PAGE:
‘An unconventional but long expected approach to Kokoschka’s rich oeuvre… This new biography adequately enables a holistic look at Kokoschka as a whole person, with his paintings, writings, enemies and lovers, agonies and hopes.’
– Catherine Hug, curator of Kunsthaus Zürich
‘This is a revelatory new biography of Oskar Kokoschka. Rüdiger Görner tells the story of the life and loves of this unique Central European painter and man of letters as he interacted with writers, musicians and artists in his milieu as well as many important political leaders. Arguably full of inner contradictions, Kokoschka remains a hugely significant figure whose relevance is undiminished indeed for these times.’
– Sir Norman Rosenthal
‘Rüdiger Görner does not separate the artist from his life… Görner works along the same principles, creating a convincing book and presenting the entire Kokoschka, perhaps for the first time, and leaves the reader with an unforgettable impression.’
– Johann Konrad Eberlein, former director of the Institute of Art History at University of Graz
‘Görner unearths a plentitude of unexpected and enlightening discoveries about Kokoschka’s life as fully lived in frequent travels, emigration, and deep friendships with the likes of Albert Ehrenstein, Walter Hasenclever, Karl Kraus, Adolf Loos, and Georg Trakl’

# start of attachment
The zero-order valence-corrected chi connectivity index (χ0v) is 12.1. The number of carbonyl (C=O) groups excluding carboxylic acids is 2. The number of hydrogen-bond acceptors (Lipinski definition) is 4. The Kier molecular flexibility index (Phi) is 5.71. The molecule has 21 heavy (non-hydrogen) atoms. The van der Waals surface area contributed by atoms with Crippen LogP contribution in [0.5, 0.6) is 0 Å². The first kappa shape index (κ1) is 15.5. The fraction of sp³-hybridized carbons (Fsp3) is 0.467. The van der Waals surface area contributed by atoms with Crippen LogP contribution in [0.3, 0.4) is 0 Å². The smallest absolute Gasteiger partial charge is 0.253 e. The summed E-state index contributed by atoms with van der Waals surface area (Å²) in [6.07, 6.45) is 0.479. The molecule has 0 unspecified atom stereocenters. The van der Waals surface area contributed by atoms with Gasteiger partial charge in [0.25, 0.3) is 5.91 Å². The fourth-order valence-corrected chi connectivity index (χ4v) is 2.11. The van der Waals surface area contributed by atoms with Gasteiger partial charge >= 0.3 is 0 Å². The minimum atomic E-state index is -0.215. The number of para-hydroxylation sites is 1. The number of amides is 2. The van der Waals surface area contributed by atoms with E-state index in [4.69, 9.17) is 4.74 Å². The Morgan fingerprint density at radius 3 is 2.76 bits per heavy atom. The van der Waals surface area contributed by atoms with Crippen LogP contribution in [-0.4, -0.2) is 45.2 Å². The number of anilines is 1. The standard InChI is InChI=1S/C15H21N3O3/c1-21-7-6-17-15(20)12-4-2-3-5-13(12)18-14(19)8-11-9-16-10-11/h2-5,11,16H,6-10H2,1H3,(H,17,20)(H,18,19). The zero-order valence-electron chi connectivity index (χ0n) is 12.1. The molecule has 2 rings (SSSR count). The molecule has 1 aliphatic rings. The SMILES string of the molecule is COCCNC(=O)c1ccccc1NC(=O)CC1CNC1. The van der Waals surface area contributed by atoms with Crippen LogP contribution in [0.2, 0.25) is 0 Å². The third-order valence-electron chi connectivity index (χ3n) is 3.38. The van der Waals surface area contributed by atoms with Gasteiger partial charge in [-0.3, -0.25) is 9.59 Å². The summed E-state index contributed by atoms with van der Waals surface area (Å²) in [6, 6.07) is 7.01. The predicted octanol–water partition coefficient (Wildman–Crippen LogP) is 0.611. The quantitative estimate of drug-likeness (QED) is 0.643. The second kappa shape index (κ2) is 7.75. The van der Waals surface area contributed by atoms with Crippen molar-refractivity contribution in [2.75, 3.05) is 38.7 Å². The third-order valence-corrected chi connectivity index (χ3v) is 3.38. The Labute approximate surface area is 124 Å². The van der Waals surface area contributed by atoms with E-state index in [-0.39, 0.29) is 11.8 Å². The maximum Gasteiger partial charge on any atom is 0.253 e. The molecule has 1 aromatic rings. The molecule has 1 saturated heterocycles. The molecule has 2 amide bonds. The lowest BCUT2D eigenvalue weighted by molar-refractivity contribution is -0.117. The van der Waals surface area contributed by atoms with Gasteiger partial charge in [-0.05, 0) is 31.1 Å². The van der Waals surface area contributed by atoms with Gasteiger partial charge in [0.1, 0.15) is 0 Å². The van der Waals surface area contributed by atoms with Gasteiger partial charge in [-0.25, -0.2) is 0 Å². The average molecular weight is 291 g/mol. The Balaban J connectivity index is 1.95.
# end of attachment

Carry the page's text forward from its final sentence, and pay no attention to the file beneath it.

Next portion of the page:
– Timothy Benson, curator of Robert Gore Rifkind Center for German Expressionist Studies, Los Angeles County Museum of Art
The Austrian artist Oskar Kokoschka achieved world fame with his intense expressionistic portraits and landscapes. In this first English-language biography, Rüdiger Görner depicts the artist in all his fascinating and contradictory complexity. He traces Kokoschka’s path from bête noire of the bourgeoisie and a so-called ‘hunger artist’ to a wealthy and cosmopolitan political and critical artist who played a major role in shaping the European art scene of the twentieth century and whose relevance is undiminished to this day.
Kokoschka’s achievements as a playwright, essayist and poet bear witness to his remarkable literary talent. Music, too, played a central role in his work, and his passion for teaching led him to establish in 1953 the School of Seeing, an unconventional art school conceived to revive humanist ideals in the horrific aftermath of war.
RÜDIGER GÖRNER is Professor of German with Comparative Literature at Queen Mary, University of London. The Founding Director of the Centre for Anglo-German Cultural Relations, his books include biographies of Rainer Maria Rilke and the poet Georg Trakl.
Also by this author, London Fragments.